He ‘Lied About China Contacts’: Latest Yellow Journalism on Snowden Published by The Daily Beast
Journalism based on sensationalism and crude exaggeration is by historical definition known as yellow journalism. A recent article at The Daily Beast by Gordon G. Chang, which accuses former NSA contractor Edward Snowden of lying, is this kind of despicable journalism.
The headline decided upon by an editor at The Daily Beast is “Snowden Lied About China Contacts.” The premise is that Chang apparently has some sources he contacted to prove that Snowden lied. If he is lying, should he really be given clemency? Maybe he isn’t a whistleblower after all. Maybe he is a spy. (Gasp.)
For the record, some biographical details for Chang include being a lawyer, author and television pundit. He’s the author of The Coming Collapse of China. It suggested China would collapse by 2006. Or, before 2010. One reader’s review included the sentence, “Unless you like arguments like ‘a Muslim in Xinjiang doesn’t like all the pork in Chinese food, therefore China is bound to collapse,’ you’re not gonna get anything out of this book.” He also was a regular on “The Glenn Beck Program.”
What’s the alleged lie?
“I have had no contact with the Chinese government,” Snowden wrote in a Q&A on the Guardian website while taking refuge in Hong Kong in June. “I only work with journalists.”
That’s far short of the truth. By the time he wrote those words in the online chat, Snowden, according to one of my sources in Hong Kong, had at least one “high-level contact” with Chinese officials there. Those officials suggested he give an interview to the South China Morning Post, the most prominent English-language newspaper in Hong Kong. This is significant because, as the Post noted, Snowden turned over to the paper documents that contained detailed technical information on the NSA’s methods. Included in these documents were Hong Kong and Chinese IP addresses that the NSA was surveilling. The disclosure of those addresses was not whistle-blowing; that was aiding China.
The Post, my source told me, had sent two reporters to interview Snowden. The paper did not give a byline to one of them, a Chinese national serving as the deputy to Editor Wang Xiangwei, who openly sits on a Communist Party organ in the Mainland. That reporter is suspected to have then supplied Snowden’s documents to Chinese agents. Beijing, it appears, was able to cover its tracks while obtaining information from the so-called whistle-blower.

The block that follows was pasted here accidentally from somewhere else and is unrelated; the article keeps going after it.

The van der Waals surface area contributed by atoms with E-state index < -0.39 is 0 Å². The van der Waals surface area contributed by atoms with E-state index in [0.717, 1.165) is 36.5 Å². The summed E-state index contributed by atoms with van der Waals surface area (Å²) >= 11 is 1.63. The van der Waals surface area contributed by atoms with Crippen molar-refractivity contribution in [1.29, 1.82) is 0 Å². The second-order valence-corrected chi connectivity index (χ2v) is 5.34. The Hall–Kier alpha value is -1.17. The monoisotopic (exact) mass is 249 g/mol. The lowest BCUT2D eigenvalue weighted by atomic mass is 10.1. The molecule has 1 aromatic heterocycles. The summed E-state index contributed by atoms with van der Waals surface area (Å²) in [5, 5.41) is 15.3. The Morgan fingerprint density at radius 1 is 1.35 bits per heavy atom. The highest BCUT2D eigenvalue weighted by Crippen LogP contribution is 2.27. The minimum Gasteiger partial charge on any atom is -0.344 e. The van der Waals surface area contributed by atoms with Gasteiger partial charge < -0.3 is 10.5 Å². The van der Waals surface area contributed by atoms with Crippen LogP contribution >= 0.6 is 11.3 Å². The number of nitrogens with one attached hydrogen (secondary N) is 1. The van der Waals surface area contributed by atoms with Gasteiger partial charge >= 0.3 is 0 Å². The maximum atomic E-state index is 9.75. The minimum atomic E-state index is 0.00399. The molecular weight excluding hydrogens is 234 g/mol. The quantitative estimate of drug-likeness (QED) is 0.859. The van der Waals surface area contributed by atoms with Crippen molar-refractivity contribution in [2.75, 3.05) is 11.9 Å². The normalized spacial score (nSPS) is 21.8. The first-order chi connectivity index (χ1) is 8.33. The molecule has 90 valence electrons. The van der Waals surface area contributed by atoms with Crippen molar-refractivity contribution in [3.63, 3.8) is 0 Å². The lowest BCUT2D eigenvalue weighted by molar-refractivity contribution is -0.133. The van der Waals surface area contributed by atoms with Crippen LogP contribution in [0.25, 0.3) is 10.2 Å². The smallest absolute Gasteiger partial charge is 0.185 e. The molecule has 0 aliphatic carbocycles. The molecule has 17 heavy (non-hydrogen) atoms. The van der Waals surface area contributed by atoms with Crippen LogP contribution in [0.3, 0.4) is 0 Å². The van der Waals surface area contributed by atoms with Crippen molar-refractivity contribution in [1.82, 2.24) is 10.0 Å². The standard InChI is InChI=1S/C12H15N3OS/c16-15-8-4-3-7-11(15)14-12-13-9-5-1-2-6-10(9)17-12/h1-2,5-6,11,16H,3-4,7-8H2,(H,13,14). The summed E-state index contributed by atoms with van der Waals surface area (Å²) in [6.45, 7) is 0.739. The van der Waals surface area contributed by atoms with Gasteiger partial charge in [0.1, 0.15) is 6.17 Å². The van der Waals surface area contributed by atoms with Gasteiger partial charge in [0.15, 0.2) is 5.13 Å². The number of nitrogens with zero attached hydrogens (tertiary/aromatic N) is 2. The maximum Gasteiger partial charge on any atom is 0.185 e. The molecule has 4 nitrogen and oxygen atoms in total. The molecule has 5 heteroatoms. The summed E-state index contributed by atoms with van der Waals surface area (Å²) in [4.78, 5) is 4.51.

Beijing “appears” to have covered its tracks is pure speculation, not fact. “Suspected to have then supplied Snowden’s documents to Chinese agents” is as well. Chang does not know if Beijing has copies of information from Snowden, yet, like other pundits who have made a name for themselves by disseminating unfounded allegations against Snowden, he advances this claim.
A reporter the South China Morning Post (SCMP) did not give a byline may have been someone who was a member of the “Communist Party organ in the Mainland,” but, unless that was openly shared when Snowden met this person, how would Snowden have known? In any case, Snowden made a calculation that the information being handed over could be given to the news organization and it would not jeopardize the part of NSA’s mission and objectives that are reasonably justified to him.
What Snowden revealed to SCMP was the following: “extensive hacking of major telecommunication companies in China to access text messages”; “sustained attacks on network backbones at Tsinghua University, China’s premier seat of learning” “hacking of computers at the Hong Kong headquarters of Pacnet, which owns one of the most extensive fiber optic submarine cable networks in the region.”
Essentially, he exposed the hypocrisy of the US government. While campaigning against China’s cyber exploitation of networks in the US government and of US companies, it was also waging cyber warfare on institutions and companies in China.
This information did not include details on how the NSA was thwarting Chinese cyber attacks against American companies and government agencies. It did not detail how they were fighting off efforts to steal state or trade secrets.
It is not fair to be general and suggest the documents detailed “NSA’s methods.” Methods for what? Chang could not begin to comprehensively articulate this because he does not know.
Notice how agreeing to give an interview to an English-language newspaper in Hong Kong becomes engaging in espionage where documents would be handed to intermediaries that would ensure documents wound up in the hands of the Chinese government in Beijing. Also, who is this contact? What to Chang constitutes a “high-level contact”? How “high-level” does an official have to be to be this kind of a contact?
Specifically, it appears that agents of China’s Ministry of State Security were in contact with Snowden during his stay in Hong Kong, a semi-autonomous part of China. “The Chinese already have everything Snowden had,” said an unnamed official to the Washington Free Beacon days after the leaker had left Hong Kong for Moscow. Representative Mike Rogers, chairman of the House Select Committee on Intelligence, said that Snowden probably went to Mainland China during his stay in Hong Kong, a suspicion shared by some in that city.